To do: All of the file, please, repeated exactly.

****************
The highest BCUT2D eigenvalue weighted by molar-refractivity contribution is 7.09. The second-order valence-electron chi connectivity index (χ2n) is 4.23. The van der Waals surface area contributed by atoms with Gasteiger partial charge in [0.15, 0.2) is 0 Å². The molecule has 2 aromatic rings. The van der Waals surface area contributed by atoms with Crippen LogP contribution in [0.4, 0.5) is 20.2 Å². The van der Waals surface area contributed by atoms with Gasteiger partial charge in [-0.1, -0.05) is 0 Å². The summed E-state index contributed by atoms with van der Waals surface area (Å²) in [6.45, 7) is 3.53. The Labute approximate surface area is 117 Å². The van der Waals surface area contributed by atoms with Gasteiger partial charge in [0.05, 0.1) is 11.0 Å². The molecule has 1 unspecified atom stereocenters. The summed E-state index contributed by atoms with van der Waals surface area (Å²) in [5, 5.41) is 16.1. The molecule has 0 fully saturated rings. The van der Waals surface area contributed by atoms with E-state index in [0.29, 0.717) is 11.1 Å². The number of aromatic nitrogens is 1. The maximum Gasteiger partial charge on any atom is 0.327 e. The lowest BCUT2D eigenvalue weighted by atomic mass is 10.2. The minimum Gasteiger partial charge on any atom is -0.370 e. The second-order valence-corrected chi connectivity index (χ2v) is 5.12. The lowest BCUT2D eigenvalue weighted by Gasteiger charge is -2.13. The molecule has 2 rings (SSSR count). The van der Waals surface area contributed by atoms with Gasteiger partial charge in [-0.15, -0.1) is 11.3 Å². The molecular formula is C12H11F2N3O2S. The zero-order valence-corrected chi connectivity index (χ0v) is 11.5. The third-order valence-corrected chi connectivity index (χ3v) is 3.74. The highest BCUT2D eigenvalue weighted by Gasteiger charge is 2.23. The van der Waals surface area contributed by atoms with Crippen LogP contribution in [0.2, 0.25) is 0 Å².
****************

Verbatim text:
The highest BCUT2D eigenvalue weighted by molar-refractivity contribution is 7.09. The second-order valence-electron chi connectivity index (χ2n) is 4.23. The van der Waals surface area contributed by atoms with Gasteiger partial charge in [0.15, 0.2) is 0 Å². The molecule has 2 aromatic rings. The van der Waals surface area contributed by atoms with Crippen LogP contribution in [0.4, 0.5) is 20.2 Å². The van der Waals surface area contributed by atoms with Gasteiger partial charge in [-0.1, -0.05) is 0 Å². The summed E-state index contributed by atoms with van der Waals surface area (Å²) in [6.45, 7) is 3.53. The Labute approximate surface area is 117 Å². The van der Waals surface area contributed by atoms with Gasteiger partial charge in [0.05, 0.1) is 11.0 Å². The molecule has 1 unspecified atom stereocenters. The summed E-state index contributed by atoms with van der Waals surface area (Å²) in [5, 5.41) is 16.1. The molecule has 0 fully saturated rings. The van der Waals surface area contributed by atoms with E-state index in [0.29, 0.717) is 11.1 Å². The number of aromatic nitrogens is 1. The maximum Gasteiger partial charge on any atom is 0.327 e. The lowest BCUT2D eigenvalue weighted by atomic mass is 10.2. The minimum Gasteiger partial charge on any atom is -0.370 e. The second-order valence-corrected chi connectivity index (χ2v) is 5.12. The lowest BCUT2D eigenvalue weighted by Gasteiger charge is -2.13. The molecule has 2 rings (SSSR count). The van der Waals surface area contributed by atoms with Gasteiger partial charge in [-0.15, -0.1) is 11.3 Å². The molecular formula is C12H11F2N3O2S. The zero-order valence-corrected chi connectivity index (χ0v) is 11.5. The third-order valence-corrected chi connectivity index (χ3v) is 3.74. The highest BCUT2D eigenvalue weighted by Gasteiger charge is 2.23. The van der Waals surface area contributed by atoms with Crippen LogP contribution in [0.2, 0.25) is 0 Å².